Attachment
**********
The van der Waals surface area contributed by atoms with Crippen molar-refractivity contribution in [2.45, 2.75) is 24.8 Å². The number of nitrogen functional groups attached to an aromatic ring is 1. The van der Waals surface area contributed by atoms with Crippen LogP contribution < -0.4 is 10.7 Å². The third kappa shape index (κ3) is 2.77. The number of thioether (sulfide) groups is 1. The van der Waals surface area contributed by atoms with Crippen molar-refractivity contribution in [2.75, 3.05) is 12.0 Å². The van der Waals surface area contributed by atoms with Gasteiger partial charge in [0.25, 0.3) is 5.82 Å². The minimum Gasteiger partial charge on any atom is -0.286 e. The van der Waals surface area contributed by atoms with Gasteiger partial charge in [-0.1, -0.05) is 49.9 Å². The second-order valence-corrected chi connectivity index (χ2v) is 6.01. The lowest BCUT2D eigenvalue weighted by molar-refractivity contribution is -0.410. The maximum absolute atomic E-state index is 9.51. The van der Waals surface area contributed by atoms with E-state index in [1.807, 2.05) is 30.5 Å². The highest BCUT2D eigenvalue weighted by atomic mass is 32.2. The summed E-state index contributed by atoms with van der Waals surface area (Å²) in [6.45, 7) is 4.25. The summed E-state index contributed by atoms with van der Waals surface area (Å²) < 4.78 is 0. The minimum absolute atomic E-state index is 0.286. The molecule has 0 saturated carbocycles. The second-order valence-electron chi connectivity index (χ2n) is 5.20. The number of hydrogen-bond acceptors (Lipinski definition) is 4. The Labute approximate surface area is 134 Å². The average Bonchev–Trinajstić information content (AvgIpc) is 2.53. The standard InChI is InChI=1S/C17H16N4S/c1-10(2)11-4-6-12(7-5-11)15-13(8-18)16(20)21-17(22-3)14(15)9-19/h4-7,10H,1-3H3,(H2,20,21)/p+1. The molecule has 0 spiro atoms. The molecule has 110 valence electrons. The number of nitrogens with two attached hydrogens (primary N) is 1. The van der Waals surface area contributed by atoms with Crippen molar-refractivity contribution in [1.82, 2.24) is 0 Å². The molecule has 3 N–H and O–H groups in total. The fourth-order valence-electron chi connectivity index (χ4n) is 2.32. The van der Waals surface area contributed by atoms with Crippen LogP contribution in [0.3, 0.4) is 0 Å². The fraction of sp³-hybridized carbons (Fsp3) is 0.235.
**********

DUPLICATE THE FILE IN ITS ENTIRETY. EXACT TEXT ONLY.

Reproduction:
The van der Waals surface area contributed by atoms with Crippen molar-refractivity contribution in [2.45, 2.75) is 24.8 Å². The number of nitrogen functional groups attached to an aromatic ring is 1. The van der Waals surface area contributed by atoms with Crippen LogP contribution < -0.4 is 10.7 Å². The third kappa shape index (κ3) is 2.77. The number of thioether (sulfide) groups is 1. The van der Waals surface area contributed by atoms with Crippen molar-refractivity contribution in [2.75, 3.05) is 12.0 Å². The van der Waals surface area contributed by atoms with Gasteiger partial charge in [0.25, 0.3) is 5.82 Å². The minimum Gasteiger partial charge on any atom is -0.286 e. The van der Waals surface area contributed by atoms with Gasteiger partial charge in [-0.1, -0.05) is 49.9 Å². The second-order valence-corrected chi connectivity index (χ2v) is 6.01. The lowest BCUT2D eigenvalue weighted by molar-refractivity contribution is -0.410. The maximum absolute atomic E-state index is 9.51. The van der Waals surface area contributed by atoms with E-state index in [1.807, 2.05) is 30.5 Å². The highest BCUT2D eigenvalue weighted by atomic mass is 32.2. The summed E-state index contributed by atoms with van der Waals surface area (Å²) in [6.45, 7) is 4.25. The summed E-state index contributed by atoms with van der Waals surface area (Å²) < 4.78 is 0. The minimum absolute atomic E-state index is 0.286. The molecule has 0 saturated carbocycles. The second-order valence-electron chi connectivity index (χ2n) is 5.20. The number of hydrogen-bond acceptors (Lipinski definition) is 4. The Labute approximate surface area is 134 Å². The average Bonchev–Trinajstić information content (AvgIpc) is 2.53. The standard InChI is InChI=1S/C17H16N4S/c1-10(2)11-4-6-12(7-5-11)15-13(8-18)16(20)21-17(22-3)14(15)9-19/h4-7,10H,1-3H3,(H2,20,21)/p+1. The molecule has 0 spiro atoms. The molecule has 110 valence electrons. The number of nitrogens with two attached hydrogens (primary N) is 1. The van der Waals surface area contributed by atoms with Crippen molar-refractivity contribution in [1.82, 2.24) is 0 Å². The molecule has 3 N–H and O–H groups in total. The fourth-order valence-electron chi connectivity index (χ4n) is 2.32. The van der Waals surface area contributed by atoms with Crippen LogP contribution in [0.3, 0.4) is 0 Å². The fraction of sp³-hybridized carbons (Fsp3) is 0.235.